ŸDuring April of 2008, we granted options to acquire 100,000 shares of our common stock at an exercise price of $1.43 per share. The exercise price for this grant equaled the per share price paid in the BGCP Acquisition in April 2007. Our board used a market based methodology to determine the exercise price per share based on the sale price paid in the BGCP Acquisition. No adjustment was made for lack of marketability discount. A third-party valuation study as of January 31, 2009 obtained for financial accounting purposes concluded that the fair value of the common stock was $0.34 per share which was substantially lower than the exercise price of $1.43 per share we used for this grant. We did not make any adjustment to the original exercise price as a result of the conclusions reached in the third-party valuation study. Nevertheless, the compensation expense recognized in connection with this option grant was computed using the common stock fair value of $0.34 per share and the exercise price of $1.43 per share as of the grant date.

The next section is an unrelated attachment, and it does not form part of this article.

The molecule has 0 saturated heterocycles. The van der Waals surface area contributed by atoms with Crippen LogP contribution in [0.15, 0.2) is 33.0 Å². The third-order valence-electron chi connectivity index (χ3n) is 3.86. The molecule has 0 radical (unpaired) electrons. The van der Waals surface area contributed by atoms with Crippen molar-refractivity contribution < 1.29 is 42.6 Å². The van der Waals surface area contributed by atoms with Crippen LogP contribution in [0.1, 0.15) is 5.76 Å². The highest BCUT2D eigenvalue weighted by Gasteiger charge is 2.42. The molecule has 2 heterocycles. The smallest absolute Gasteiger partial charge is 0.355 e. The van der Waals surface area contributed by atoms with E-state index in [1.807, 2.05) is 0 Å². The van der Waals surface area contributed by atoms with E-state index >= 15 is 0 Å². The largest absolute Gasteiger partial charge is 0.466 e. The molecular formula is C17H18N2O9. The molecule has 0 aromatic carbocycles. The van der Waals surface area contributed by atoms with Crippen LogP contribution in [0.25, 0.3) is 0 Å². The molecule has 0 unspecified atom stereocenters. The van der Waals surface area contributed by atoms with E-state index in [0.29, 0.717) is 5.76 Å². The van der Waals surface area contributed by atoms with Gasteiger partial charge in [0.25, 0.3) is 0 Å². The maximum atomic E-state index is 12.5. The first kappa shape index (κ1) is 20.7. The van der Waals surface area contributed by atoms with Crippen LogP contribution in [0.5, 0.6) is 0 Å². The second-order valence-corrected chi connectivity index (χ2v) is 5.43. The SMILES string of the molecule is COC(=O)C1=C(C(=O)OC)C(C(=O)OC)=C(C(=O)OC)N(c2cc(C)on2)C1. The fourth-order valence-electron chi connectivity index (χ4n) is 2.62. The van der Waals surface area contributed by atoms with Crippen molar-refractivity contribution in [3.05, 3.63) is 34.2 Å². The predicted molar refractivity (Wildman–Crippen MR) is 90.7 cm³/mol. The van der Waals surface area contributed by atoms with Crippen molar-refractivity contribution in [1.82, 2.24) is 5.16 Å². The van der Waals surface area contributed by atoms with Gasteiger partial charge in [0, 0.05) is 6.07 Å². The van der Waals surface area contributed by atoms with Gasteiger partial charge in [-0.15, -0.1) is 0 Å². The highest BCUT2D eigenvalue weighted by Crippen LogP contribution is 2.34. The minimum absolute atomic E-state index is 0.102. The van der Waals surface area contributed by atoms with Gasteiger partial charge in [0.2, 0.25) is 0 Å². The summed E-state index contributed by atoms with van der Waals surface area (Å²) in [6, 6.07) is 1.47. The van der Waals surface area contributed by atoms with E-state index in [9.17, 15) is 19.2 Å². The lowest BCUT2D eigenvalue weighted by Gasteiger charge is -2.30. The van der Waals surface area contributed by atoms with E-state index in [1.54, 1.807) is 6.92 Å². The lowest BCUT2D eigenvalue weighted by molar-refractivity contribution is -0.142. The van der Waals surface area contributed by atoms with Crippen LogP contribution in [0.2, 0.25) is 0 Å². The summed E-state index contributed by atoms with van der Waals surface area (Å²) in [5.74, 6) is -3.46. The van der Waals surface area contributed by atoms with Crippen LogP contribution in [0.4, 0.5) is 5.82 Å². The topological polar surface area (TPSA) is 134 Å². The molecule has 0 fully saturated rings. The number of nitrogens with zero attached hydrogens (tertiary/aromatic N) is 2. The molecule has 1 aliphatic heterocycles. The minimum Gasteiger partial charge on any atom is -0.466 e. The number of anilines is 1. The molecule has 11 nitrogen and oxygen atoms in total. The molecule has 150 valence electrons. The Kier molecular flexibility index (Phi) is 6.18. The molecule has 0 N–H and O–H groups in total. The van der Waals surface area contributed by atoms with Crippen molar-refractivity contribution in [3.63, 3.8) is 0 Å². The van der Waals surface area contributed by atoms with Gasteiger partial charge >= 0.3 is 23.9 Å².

ŸOn October 5, 2009, we granted options to acquire 406,000 shares of our common stock at an exercise price of $0.34 per share. The exercise price for this grant was determined based on a third-party valuation study as of January 31, 2009, which for financial accounting purposes concluded that the fair value of our common stock as of January 31, 2009 was $0.34 per share. The third-party valuation study dated January 31, 2009 was the most recent third-party valuation study available as of the October 5, 2009 grant date. To timely secure the services of the applicable grantee we used this third-party valuation study to set the applicable option exercise price as that was the only third-party valuation study available at such time. After making the October 5, 2009 grant, we received a third-party valuation study as of October 31, 2009, which for financial accounting purposes concluded that the fair value of our common stock as of October 31, 2009 was $3.01 per share. We believe that the increase in per share value was primarily due to boutique openings, increased sales and overall improvement in our performance resulting in increased EBITDA. Additionally, comparable public company business enterprise values to EBITDA multiples used in the valuation increased. We did not make any adjustment to the original option exercise price for the October 5, 2009 option grant after receiving the third-party valuation study as of October 31, 2009. Nevertheless, the compensation expense recognized in connection with the October 5, 2009 option grant was computed using the common stock fair value of $3.01 per share and the exercise price of $0.34 per share as of the grant date. For the two third-party valuation reports as of January 31, 2009 and October 31, 2009, we used a discount of 41% and 44% respectively, for lack of marketability of our common stock in determining the fair value of $0.34 per share and $3.01 per share.